His curt nod signaled me that my lesson had begun. I followed his queues and danced through the carefully choreographed warm-up routines I’d learned through years of private lessons. He carried a thin cane with him, banging out a cadence on the hardwood floors. I hit every mark, executed every turn with perfect precision. I was fluid grace and elegance as I twirled across the room, occasionally catching a glimpse of my mother’s face. As proud as she was, there was always a vacancy behind her tired gaze. She only ever lasted about ten minutes and then, well, her demons were calling her.
“NO!” The Master barked, jolting me out of a triple pirouette.
My mother flinched violently at the sound, then waved one perfectly manicured hand at no one in particular and disappeared down the hall leading to the parents lounge. Right on time. The sight of her leaving should have had me sobbing in fear, but fear was already the fuel that drove my young life. I squared my shoulders and faced the wall of mirrors, as was required when I caused the Master any displeasure. I looked into my own eyes, not thinking twice about the lifeless gaze that stared back at me. I was 15 years old and nearly dead inside.
“SE METTRE EN POSITION!” he shouted in French.
I sprang into action and did as I was told, striking the pose I started my routine from. The Master circled me slowly. Occasionally he raised the cane and touched me with it. A tap on the elbow where my arm was bent too much. A jab on my ankle where my foot wasn’t in exactly the right position. He smelled vaguely of toothpaste and some kind of woodsy cologne. There was always a ruthless energy emanating from him and it scared me. And he loved that.
“Et encore…” he murmured too close to my ear. And again.
He banged out the counts with his cane and I sprung to life in the most Pavlovian sense, executing the steps with rare precision for someone my age. I lost myself in the dance. I always did. The feeling of my body moving through the steps was like a healing balm for my troubled soul. Every bend, every extension of my arms, every stretch of my legs was pure poetry. In these moments I could even tune out the Master. Most of the time.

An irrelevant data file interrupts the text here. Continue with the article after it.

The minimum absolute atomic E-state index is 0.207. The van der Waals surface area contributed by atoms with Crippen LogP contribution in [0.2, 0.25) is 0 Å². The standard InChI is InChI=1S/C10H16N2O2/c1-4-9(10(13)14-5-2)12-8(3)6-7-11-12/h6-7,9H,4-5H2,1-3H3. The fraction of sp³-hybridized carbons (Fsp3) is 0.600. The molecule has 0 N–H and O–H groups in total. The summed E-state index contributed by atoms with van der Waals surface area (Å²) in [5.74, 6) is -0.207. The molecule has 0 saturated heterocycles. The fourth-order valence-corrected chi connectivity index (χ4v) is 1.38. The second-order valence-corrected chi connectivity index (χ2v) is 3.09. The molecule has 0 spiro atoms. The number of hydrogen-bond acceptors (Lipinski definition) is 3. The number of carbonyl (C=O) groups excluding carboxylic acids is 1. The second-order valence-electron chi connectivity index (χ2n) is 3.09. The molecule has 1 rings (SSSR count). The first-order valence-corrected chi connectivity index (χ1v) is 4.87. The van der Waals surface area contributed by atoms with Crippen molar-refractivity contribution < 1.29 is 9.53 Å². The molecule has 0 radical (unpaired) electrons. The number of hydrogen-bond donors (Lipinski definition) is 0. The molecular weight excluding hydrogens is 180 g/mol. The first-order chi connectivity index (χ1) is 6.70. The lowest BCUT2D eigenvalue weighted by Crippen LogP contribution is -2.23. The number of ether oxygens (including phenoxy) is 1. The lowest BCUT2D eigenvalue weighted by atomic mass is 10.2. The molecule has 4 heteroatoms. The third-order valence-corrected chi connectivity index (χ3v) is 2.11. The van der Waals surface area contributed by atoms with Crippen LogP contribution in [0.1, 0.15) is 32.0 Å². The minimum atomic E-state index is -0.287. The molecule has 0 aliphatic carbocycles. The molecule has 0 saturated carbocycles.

“NO! IDIOT!!” he yelled, shattering my brief reverie. I stopped immediately and faced the mirror again, waiting for his merciless critique.
He twirled the cane in the air, as he often did when he was angry, and stepped forward to look down at me with absolute disdain. Six feet of unbridled fury against five feet two inches of absolute fear. In one lithe movement, he brought the cane swooshing down and struck me full force across the side of my left leg. I recoiled in fear and pain, rubbing my leg with trembling fingers as I fought back fresh tears.
He’s the best, I heard my mother’s voice in my head. He’s an artistic genius, Kat. He will coach you to straight into stardom.
I glanced up at the clock. 11:14 a.m. I suppressed a tremor in my lower lip. It was 11:14 a.m. the first time he ever beat me.
I was 12 years old.
This was the truth of our dance, played out twice a week for most of my young life. An artistic genius and his amazing prodigy. In public, he adored me. The other students at the exclusive school of dance envied me. Their parents gushed over my mother like she was some sort of celebrity. I won every talent show, brought home trophy after trophy from competitions all across the country. In private, however, things were brutally different. In private, he never failed to remind me how insignificant I truly was. The beatings were many, but he always hit me in a place that wasn’t readily visible. The torso and thighs were his favorites.
One day, after a particularly painful blow that knocked the wind out of me, he bent over slowly and helped me back to my feet. The uncharacteristic show of compassion was almost more frightening than the beating. He looked down at me with feigned sympathy, stroking my cheek with the same hand that had just leveled me to the floor, and told me that I’d be grateful for his discipline one day. When I started to sob, he pressed his finger over my lips like a father shaming a little girl.
His predatory instincts assured him that I would never speak up for myself – and he was right. I never did. Dance was the only joy in my miserable young life. I’d already lost my father and, in all the meaningful ways, my mother. Even if there was anyone for me to tell, and there wasn’t, I’d have lost the last thing in the world that was precious to me…and I just didn’t have it in me.
“SE METTRE EN POSITION!” he yelled again. I jumped into position and we started…again.